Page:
The ‘historic’ national dishes which turn out to be artful PR exercises

In 1889, Raffaele Esposito, the owner of a pizzeria on the edge of Naples’s Spanish Quarter, delivered three pizzas to Queen Margherita, including one of his own invention with tomatoes, mozzarella and basil, their colours taken together resembling the Tricolore. The Italian queen loved the pizza, and Esposito duly named it after her. In that restaurant today hangs a document from the royal household, dated 1889, declaring the pizzas made by Esposito to be found excellent by the queen. And so was born the Pizza Margherita, a dish now synonymous with Naples. The queen’s seal of approval in the wake of Italian unification, which had proved difficult for Naples, came

The weaponisation of Jane Birkin

Jane Birkin, who died this week at the age of 76, appeared to be a delightful woman – attractive, adventurous and stoic. Nevertheless, I had to look twice at the Daily Mail headline on Monday which screeched ‘Jane Birkin, a true style icon who put today’s trashy celebs to shame’. Are they talking about the same Jane Birkin, I wonder? The one whose first film role, when still a teenager, was as a naked, nameless model ‘romping’ in a threesome with David Hemmings and Gillian Hills? I mean, talk about nice work if you can get it – but pretty ‘trashy’ if you want to fling around words like that about

Love in idleness: The Four Corners of the Heart, by Françoise Sagan, reviewed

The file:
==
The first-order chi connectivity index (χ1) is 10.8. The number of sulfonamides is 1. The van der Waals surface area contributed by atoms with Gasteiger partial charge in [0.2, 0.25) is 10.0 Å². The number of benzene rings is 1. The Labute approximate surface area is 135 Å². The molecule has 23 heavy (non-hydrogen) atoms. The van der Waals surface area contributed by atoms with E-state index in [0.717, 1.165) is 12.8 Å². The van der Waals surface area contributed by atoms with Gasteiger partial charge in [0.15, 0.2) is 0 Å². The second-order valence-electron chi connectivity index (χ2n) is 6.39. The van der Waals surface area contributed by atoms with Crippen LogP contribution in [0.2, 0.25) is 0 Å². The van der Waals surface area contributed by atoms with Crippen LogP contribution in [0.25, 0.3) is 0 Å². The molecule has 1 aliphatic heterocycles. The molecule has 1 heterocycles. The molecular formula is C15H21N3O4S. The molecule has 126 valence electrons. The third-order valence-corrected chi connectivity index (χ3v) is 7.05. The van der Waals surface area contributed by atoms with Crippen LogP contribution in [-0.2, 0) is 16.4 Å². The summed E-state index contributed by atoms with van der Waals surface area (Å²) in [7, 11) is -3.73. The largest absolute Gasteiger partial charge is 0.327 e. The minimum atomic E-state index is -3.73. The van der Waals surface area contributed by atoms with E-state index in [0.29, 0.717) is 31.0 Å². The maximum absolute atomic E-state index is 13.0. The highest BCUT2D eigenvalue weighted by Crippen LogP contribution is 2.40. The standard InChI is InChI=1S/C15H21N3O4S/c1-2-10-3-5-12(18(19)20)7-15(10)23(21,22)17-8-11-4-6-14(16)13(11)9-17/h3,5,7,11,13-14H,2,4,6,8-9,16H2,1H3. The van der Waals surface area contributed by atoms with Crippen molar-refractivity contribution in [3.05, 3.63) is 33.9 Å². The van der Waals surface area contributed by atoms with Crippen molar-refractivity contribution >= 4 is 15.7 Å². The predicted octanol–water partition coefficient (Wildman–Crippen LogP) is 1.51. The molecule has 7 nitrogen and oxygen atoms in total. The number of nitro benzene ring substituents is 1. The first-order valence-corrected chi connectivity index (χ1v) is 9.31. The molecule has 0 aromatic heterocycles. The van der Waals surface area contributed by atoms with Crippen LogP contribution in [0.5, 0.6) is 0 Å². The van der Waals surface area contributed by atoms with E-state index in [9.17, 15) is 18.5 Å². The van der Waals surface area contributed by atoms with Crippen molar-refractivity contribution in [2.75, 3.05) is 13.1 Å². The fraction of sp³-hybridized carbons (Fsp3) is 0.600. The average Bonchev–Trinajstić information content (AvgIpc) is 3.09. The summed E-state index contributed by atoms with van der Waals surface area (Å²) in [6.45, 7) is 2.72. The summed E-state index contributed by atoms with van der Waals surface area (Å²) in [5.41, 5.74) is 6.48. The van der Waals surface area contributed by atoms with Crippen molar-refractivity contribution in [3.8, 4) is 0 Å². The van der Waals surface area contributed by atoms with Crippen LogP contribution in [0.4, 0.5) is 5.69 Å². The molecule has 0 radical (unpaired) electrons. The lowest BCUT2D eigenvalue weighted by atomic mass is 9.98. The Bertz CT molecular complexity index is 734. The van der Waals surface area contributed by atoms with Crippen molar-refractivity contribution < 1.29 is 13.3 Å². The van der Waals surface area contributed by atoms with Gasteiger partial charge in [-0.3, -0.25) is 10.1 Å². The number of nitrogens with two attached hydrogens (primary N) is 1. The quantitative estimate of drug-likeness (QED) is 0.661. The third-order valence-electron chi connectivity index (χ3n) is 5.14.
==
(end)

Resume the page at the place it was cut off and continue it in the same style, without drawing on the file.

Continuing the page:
Do not be alarmed. You have not suffered a blow to the head. Françoise Sagan, the author of the 1954 phenomenon Bonjour Tristesse (published when she was 18; two million copies sold), is indeed no longer with us. She died in 2004, aged 69. Yet here is her brand new novel, recovered by her son Denis Westhoff from the mass – and presumably mess – of her papers. Perhaps better described as an unfinished story, there’s a romantic charm, innocence and otherworldliness to this book of a kind unlikely to be found in a contemporary novel. But it’s also an uncomfortable read in parts, no matter how ironic the text

The fine art of French rioting

Marseille One of the benefits of holidaying during a riot is you feel remarkably safe. Ruffians have no interest in you while they can be having fun at the expense of a much more exciting foe, the police. And besides, there are Lacoste stores to be raided: they have no time for your wallet. The other major benefit is you can get a table anywhere. We had the best seat in France last week: the first-floor balcony of La Caravelle, an old-school bar overlooking Marseille’s historic port and the perfect vantage point for taking in the fine art of French rioting. The choreography unfolded in fits and starts. The police vans

Jonathan Miller

Why Europe riots

Montpellier A spectre is haunting Europe. In France, Sweden, Germany, Belgium and even Switzerland, the rule of law is being challenged by the rule of gangs. Disaffected young people cut off from society feel nothing but nihilistic contempt for it. Higher temperatures and social media are creating a heated summer. Judging from recent events in Paris and Stockholm, this year could be the worst so far. The rise of gang violence is associated with immigration. Europe has shown itself incapable or unwilling to control the influx of migrants, some of them genuine asylum seekers, others simply opportunists. Nor have European politicians succeeded in dealing with the problems created by immigration,